MODX Coding Standards

I’ve been looking at this page in the MODX 3 docs, and noticed that in a number of cases, it doesn’t reflect the style of the MODX 3 core code.

I don’t know if this is because some code hasn’t been converted, the page is outdated, or the coding standards are somewhat loose.

The guidelines on that page are also a little vague.

For example, " Beginning brackets do NOT linebreak. They start one space after the end parenthesis, as according to traditional Unix policy."

It’s not clear what constitutes a “beginning bracket.” From the text and examples, it seems that this would include curly braces (and, imo, it’s incorrect to call them brackets, though some people do use that term for them, as does Wikipedia).

In the MODX 2 core code, curly braces for classes and functions/methods are generally on the same line (as they are in my code).

In MODX 3 braces for classes are generally on a new line, but those for functions/methods are not. The PSR-2 examples show curly braces for some functions on a new line, but I couldn’t find any “rule” for this, and those for functions with the arguments on separate lines, put them after the final ) .

Another issue, not mentioned in the docs is the many instances of else if rather than elseif in the core code. PSR-2 (should PSR-2 be mentioned on the page? It’s not) says it should be elseif which could be fixed with search-and-replace.

The examples on the page also show no spaces between arguments/parameters. This practice is inconsistent in both MODX 2 and MODX 3, though no spaces seems to be more prevalent. FWIW, I prefer spaces. For one thing, it allows lines to break there on smaller screens when example code is inline in a paragraph rather then in <pre> tags. I also think it makes the code easier to read.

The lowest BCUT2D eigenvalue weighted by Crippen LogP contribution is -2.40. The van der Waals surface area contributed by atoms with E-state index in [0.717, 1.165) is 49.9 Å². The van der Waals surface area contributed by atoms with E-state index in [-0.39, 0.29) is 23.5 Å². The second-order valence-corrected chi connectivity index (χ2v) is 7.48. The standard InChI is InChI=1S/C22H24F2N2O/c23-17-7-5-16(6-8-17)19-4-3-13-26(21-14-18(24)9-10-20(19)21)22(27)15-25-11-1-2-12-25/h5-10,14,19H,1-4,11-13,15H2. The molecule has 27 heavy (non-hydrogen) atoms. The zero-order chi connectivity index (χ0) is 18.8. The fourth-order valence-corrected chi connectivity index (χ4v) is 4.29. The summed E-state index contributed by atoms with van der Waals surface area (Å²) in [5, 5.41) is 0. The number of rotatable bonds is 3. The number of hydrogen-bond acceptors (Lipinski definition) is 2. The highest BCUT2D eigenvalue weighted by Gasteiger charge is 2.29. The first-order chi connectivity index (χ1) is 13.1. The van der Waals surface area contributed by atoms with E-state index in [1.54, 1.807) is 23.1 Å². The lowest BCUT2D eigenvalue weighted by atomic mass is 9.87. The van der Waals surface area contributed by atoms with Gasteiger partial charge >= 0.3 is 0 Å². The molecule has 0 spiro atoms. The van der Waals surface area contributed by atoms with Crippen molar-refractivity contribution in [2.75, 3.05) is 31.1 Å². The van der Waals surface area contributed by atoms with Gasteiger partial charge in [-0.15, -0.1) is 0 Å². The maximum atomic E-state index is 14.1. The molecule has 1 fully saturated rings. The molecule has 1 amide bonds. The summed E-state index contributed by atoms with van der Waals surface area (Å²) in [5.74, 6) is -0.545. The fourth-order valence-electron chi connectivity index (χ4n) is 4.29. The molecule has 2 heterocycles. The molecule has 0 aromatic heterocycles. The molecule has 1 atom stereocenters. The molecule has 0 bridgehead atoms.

Here’s another rule: " * Always name PHP class files in name.class.php format."

This is no longer followed in MODX 3.

It’s not a coding style issue, but while I’m at it, it’s MODX 3 (not MODX3), right? Or is it required to be MODX Revolution 3 in all cases?

In my code, I generally put curly braces on the same line for both classes and functions/methods (which is how they are generally in MODX 2), and I put spaces between arguments.

My biggest concern here is what style should be used in example code in, say, a new edition of MODX: The Official Guide and my MODX extras? Can I continue to put all curly braces on the same line and spaces between arguments?

Sorry, PSR-2 is deprecated, I meant PSR-12, though I don’t think that changes any points above, except that PSR-12 examples show spaces between arguments.

I never use “elseif”! I think I did in the distant past, but no more. “else if” reads better and makes it easier to insert lines of code into IF statements and move them around.

I think maybe that’s just poorly worded. It sounds like this doesn’t refer to bracket (or a brace) that begins a line, but begins something else, like the content of a function or IF statement, etc,:

function something() {